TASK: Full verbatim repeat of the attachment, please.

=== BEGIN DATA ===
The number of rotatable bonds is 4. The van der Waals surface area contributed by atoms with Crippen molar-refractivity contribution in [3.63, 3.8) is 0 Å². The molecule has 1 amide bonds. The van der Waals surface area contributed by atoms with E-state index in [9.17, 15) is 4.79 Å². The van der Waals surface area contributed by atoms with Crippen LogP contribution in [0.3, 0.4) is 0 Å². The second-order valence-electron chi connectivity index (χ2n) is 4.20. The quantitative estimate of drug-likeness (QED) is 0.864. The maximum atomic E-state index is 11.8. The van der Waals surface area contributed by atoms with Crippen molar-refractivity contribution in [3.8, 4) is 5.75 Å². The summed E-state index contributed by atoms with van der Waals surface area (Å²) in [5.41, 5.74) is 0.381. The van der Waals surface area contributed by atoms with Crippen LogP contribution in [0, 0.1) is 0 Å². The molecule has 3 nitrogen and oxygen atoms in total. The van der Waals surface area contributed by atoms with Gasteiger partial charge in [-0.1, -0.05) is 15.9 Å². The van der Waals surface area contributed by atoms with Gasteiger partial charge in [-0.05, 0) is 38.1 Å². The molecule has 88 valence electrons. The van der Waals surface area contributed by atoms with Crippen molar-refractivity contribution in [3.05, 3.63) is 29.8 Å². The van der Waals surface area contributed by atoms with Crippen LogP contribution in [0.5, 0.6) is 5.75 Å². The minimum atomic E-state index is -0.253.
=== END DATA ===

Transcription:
The number of rotatable bonds is 4. The van der Waals surface area contributed by atoms with Crippen molar-refractivity contribution in [3.63, 3.8) is 0 Å². The molecule has 1 amide bonds. The van der Waals surface area contributed by atoms with E-state index in [9.17, 15) is 4.79 Å². The van der Waals surface area contributed by atoms with Crippen LogP contribution in [0.3, 0.4) is 0 Å². The second-order valence-electron chi connectivity index (χ2n) is 4.20. The quantitative estimate of drug-likeness (QED) is 0.864. The maximum atomic E-state index is 11.8. The van der Waals surface area contributed by atoms with Crippen molar-refractivity contribution in [3.8, 4) is 5.75 Å². The summed E-state index contributed by atoms with van der Waals surface area (Å²) in [5.41, 5.74) is 0.381. The van der Waals surface area contributed by atoms with Crippen LogP contribution in [0, 0.1) is 0 Å². The molecule has 3 nitrogen and oxygen atoms in total. The van der Waals surface area contributed by atoms with Gasteiger partial charge in [-0.1, -0.05) is 15.9 Å². The van der Waals surface area contributed by atoms with Gasteiger partial charge in [-0.05, 0) is 38.1 Å². The molecule has 88 valence electrons. The van der Waals surface area contributed by atoms with Crippen molar-refractivity contribution in [3.05, 3.63) is 29.8 Å². The van der Waals surface area contributed by atoms with Crippen LogP contribution in [0.5, 0.6) is 5.75 Å². The minimum atomic E-state index is -0.253.